The same terms that are used by these companies to depict our sexualities are the same slurs many trans women hear when they are being attacked. Violence has disproportionately been used against trans women of color. As a white trans woman who has a place of privilege, I feel like it's extremely important to speak up against these terms. 

If there wasn’t a trans woman being murdered every 36 hours I think the argument of “It's just a word” could be valid, but when our sisters are being murdered I believe these terms which are further de-humanizing add to the lack of worth society puts on trans bodies. 

Let me put it this way: People are less likely to act out on someone violently if they can identify with that person. If you call trans women "women" you will see people identifying trans women with other women like their mothers, sisters, girlfriends, or friends. If you label trans women as a “Shemale” there is nothing to relate that to other than stereotypes portrayed in mainstream trans porn.

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Right now you are seeing a turning point in the media for trans representation with people like Janet Mock and Laverne Cox being regulars on daytime talk shows like "The View." 

People are listening to trans voices for the first time ever in our society’s history. But I truly don’t believe we can really advance to a place of being viewed as equals until we rid ourselves of these offensive slurs that a majority of the trans community hates.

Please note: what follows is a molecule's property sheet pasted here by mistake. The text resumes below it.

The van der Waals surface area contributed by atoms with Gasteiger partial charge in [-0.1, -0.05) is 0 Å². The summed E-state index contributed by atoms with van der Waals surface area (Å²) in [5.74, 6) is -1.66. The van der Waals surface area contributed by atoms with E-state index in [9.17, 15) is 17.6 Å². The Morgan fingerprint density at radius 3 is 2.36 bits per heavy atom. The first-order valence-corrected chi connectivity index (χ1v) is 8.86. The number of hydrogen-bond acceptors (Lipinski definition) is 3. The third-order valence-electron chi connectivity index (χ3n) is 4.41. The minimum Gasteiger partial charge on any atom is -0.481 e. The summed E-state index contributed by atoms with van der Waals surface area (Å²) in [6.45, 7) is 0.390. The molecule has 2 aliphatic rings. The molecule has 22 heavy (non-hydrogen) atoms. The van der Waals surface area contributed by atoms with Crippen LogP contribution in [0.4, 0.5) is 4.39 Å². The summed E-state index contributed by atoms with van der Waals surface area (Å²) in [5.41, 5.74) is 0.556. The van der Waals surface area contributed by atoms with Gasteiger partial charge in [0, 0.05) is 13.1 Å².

I am entirely for people of an oppressed community to re-claim words but in the case of the term “Shemale” it has nothing to do with trans women reclaiming it but largely cis men running these sites with little regard for how trans communities view it. The biggest user of the term is on the site Shemaleyum.com (Grooby Productions) where you see the term used 17 times alone on the main page. 

Some company owners have sided with the trans community including Sammy Mancici who removed all the uses of “TS,” “Tranny” and “Shemale” from his site. GLAAD has for over a decade labeled “Shemale” a slur. Other terms that GLAAD discourages for use against trans people include "tranny," "he/she," "it," "shim" and using language such as "deceptive," "fooling," "pretending," "posing," "trap," or "masquerading," all extremely common themes in mainstream trans porn. 

Trans women have little to no voice in how we are depicted in mainstream trans porn. Owners of various sites have told me that little to none of their models have issues with the terms and that those who do shouldn’t shoot for their sites. In any other workplace situation failing to respond to employees complaints by telling them "don’t work for me" is a workers' right violation.

Truly there has been a lot of progress within the last year with “The Tranny Awards” changing their name to “Transgender Erotica Awards” and then alt porn site God’s Girls recently opening their doors to trans women. No social movement is ever a simple task, particularly for oppressed groups who lack a lot of much needed visibility. I really truly believe that porn can be a tool that can help trans women’s fight for equality and de-stigmatization.

This is a petition I am currently promoting to push for mainstream trans porn sites to get away from using the term “Shemale." 

This is not just a word for anyone in the trans community. It is a hurtful slur, and its casual usage and acceptance needs to end right now.